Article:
Step 3) The above gives you a high-level view of your novel. Now you need something similar for the storylines of each of your characters. Characters are the most important part of any novel, and the time you invest in designing them up front will pay off ten-fold when you start writing. For each of your major characters, take an hour and write a one-page summary sheet that tells:
* The character's name
* A one-sentence summary of the character's storyline
* The character's motivation (what does he/she want abstractly?)
* The character's goal (what does he/she want concretely?)
* The character's conflict (what prevents him/her from reaching this goal?)
* The character's epiphany (what will he/she learn, how will he/she change?
* A one-paragraph summary of the character's storyline
An important point: You may find that you need to go back and revise your one-sentence summary and/or your one-paragraph summary. Go ahead! This is good--it means your characters are teaching you things about your story. It's always okay at any stage of the design process to go back and revise earlier stages. In fact, it's not just okay--it's inevitable. And it's good. Any revisions you make now are revisions you won't need to make later on to a clunky 400 page manuscript.
Another important point: It doesn't have to be perfect. The purpose of each step in the design process is to advance you to the next step. Keep your forward momentum! You can always come back later and fix it when you understand the story better. You will do this too, unless you're a lot smarter than I am.
Step 4) By this stage, you should have a good idea of the large-scale structure of your novel, and you have only spent a day or two. Well, truthfully, you may have spent as much as a week, but it doesn't matter. If the story is broken, you know it now, rather than after investing 500 hours in a rambling first draft. So now just keep growing the story. Take several hours and expand each sentence of your summary paragraph into a full paragraph. All but the last paragraph should end in a disaster. The final paragraph should tell how the book ends.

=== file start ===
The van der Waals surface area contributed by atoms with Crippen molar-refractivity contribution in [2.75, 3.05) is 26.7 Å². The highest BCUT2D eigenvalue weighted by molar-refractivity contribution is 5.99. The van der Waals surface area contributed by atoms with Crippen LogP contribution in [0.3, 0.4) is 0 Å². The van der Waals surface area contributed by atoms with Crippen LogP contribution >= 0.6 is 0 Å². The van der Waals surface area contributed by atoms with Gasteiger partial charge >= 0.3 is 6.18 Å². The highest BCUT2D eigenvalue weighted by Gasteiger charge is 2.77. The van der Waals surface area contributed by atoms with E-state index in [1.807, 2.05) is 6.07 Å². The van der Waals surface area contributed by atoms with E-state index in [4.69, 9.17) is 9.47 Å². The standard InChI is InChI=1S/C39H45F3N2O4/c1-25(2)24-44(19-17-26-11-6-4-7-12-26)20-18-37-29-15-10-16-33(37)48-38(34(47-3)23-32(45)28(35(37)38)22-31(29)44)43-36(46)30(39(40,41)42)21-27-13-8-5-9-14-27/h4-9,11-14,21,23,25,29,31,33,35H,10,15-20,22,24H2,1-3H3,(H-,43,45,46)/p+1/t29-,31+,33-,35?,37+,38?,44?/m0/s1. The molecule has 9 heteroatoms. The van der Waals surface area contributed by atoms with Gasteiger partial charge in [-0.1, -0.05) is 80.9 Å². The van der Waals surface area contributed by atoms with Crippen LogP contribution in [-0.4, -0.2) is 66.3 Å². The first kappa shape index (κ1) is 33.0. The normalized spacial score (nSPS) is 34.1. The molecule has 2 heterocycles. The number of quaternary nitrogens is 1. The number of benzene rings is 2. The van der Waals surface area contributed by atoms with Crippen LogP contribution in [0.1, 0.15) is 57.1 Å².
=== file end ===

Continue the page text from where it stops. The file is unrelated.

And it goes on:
This is a lot of fun, and at the end of the exercise, you have a pretty decent one-page skeleton of your novel. It's okay if you can't get it all onto one single-spaced page. What matters is that you are growing the ideas that will go into your story. You are expanding the conflict. You should now have a synopsis suitable for a proposal, although there is a better alternative for proposals . . .
Step 5) Take a day or two and write up a one-page description of each major character and a half-page description of the other important characters. These "character synopses" should tell the story from the point of view of each character. As always, feel free to cycle back to the earlier steps and make revisions as you learn cool stuff about your characters. I usually enjoy this step the most and lately, I have been putting the resulting "character synopses" into my proposals instead of a plot-based synopsis. Editors love character synopses, because editors love character-based fiction.